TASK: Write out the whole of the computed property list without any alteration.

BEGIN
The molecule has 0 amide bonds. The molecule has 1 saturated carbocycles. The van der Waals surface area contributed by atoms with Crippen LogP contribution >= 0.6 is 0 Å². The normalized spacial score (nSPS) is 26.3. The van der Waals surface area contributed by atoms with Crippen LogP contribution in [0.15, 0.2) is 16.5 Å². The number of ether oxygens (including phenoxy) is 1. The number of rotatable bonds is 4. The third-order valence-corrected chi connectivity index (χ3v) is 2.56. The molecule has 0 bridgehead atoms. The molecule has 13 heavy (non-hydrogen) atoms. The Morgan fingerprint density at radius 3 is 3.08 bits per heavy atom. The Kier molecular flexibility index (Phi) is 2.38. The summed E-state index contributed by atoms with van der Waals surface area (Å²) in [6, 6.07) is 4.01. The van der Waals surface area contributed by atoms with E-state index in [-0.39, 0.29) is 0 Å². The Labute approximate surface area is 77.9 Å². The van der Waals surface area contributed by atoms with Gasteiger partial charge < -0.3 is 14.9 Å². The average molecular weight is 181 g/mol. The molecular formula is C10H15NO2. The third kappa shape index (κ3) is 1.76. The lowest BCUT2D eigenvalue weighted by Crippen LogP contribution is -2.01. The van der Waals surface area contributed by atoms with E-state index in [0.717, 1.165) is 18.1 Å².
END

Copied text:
The molecule has 0 amide bonds. The molecule has 1 saturated carbocycles. The van der Waals surface area contributed by atoms with Crippen LogP contribution >= 0.6 is 0 Å². The normalized spacial score (nSPS) is 26.3. The van der Waals surface area contributed by atoms with Crippen LogP contribution in [0.15, 0.2) is 16.5 Å². The number of ether oxygens (including phenoxy) is 1. The number of rotatable bonds is 4. The third-order valence-corrected chi connectivity index (χ3v) is 2.56. The molecule has 0 bridgehead atoms. The molecule has 13 heavy (non-hydrogen) atoms. The Morgan fingerprint density at radius 3 is 3.08 bits per heavy atom. The Kier molecular flexibility index (Phi) is 2.38. The summed E-state index contributed by atoms with van der Waals surface area (Å²) in [6, 6.07) is 4.01. The van der Waals surface area contributed by atoms with E-state index in [-0.39, 0.29) is 0 Å². The Labute approximate surface area is 77.9 Å². The van der Waals surface area contributed by atoms with Gasteiger partial charge < -0.3 is 14.9 Å². The average molecular weight is 181 g/mol. The molecular formula is C10H15NO2. The third kappa shape index (κ3) is 1.76. The lowest BCUT2D eigenvalue weighted by Crippen LogP contribution is -2.01. The van der Waals surface area contributed by atoms with E-state index in [0.717, 1.165) is 18.1 Å².